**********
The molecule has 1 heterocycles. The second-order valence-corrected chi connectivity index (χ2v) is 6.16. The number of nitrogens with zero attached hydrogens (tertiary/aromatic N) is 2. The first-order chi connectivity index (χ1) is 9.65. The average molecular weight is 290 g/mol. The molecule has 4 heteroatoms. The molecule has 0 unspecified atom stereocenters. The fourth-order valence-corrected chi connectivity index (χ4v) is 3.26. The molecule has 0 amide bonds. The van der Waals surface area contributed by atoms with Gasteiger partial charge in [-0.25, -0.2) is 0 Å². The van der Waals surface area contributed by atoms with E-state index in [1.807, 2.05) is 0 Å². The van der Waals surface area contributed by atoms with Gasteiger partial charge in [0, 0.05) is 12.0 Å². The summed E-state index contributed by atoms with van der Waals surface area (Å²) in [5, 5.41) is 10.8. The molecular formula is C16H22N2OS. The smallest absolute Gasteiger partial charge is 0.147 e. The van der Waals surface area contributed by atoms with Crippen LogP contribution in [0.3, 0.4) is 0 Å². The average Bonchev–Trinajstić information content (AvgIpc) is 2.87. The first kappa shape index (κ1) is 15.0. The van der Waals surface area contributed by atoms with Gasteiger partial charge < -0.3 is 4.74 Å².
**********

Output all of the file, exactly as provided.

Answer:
The molecule has 1 heterocycles. The second-order valence-corrected chi connectivity index (χ2v) is 6.16. The number of nitrogens with zero attached hydrogens (tertiary/aromatic N) is 2. The first-order chi connectivity index (χ1) is 9.65. The average molecular weight is 290 g/mol. The molecule has 4 heteroatoms. The molecule has 0 unspecified atom stereocenters. The fourth-order valence-corrected chi connectivity index (χ4v) is 3.26. The molecule has 0 amide bonds. The van der Waals surface area contributed by atoms with Gasteiger partial charge in [-0.25, -0.2) is 0 Å². The van der Waals surface area contributed by atoms with E-state index in [1.807, 2.05) is 0 Å². The van der Waals surface area contributed by atoms with Gasteiger partial charge in [0, 0.05) is 12.0 Å². The summed E-state index contributed by atoms with van der Waals surface area (Å²) in [5, 5.41) is 10.8. The molecular formula is C16H22N2OS. The smallest absolute Gasteiger partial charge is 0.147 e. The van der Waals surface area contributed by atoms with Crippen LogP contribution in [0.3, 0.4) is 0 Å². The average Bonchev–Trinajstić information content (AvgIpc) is 2.87. The first kappa shape index (κ1) is 15.0. The van der Waals surface area contributed by atoms with Gasteiger partial charge < -0.3 is 4.74 Å².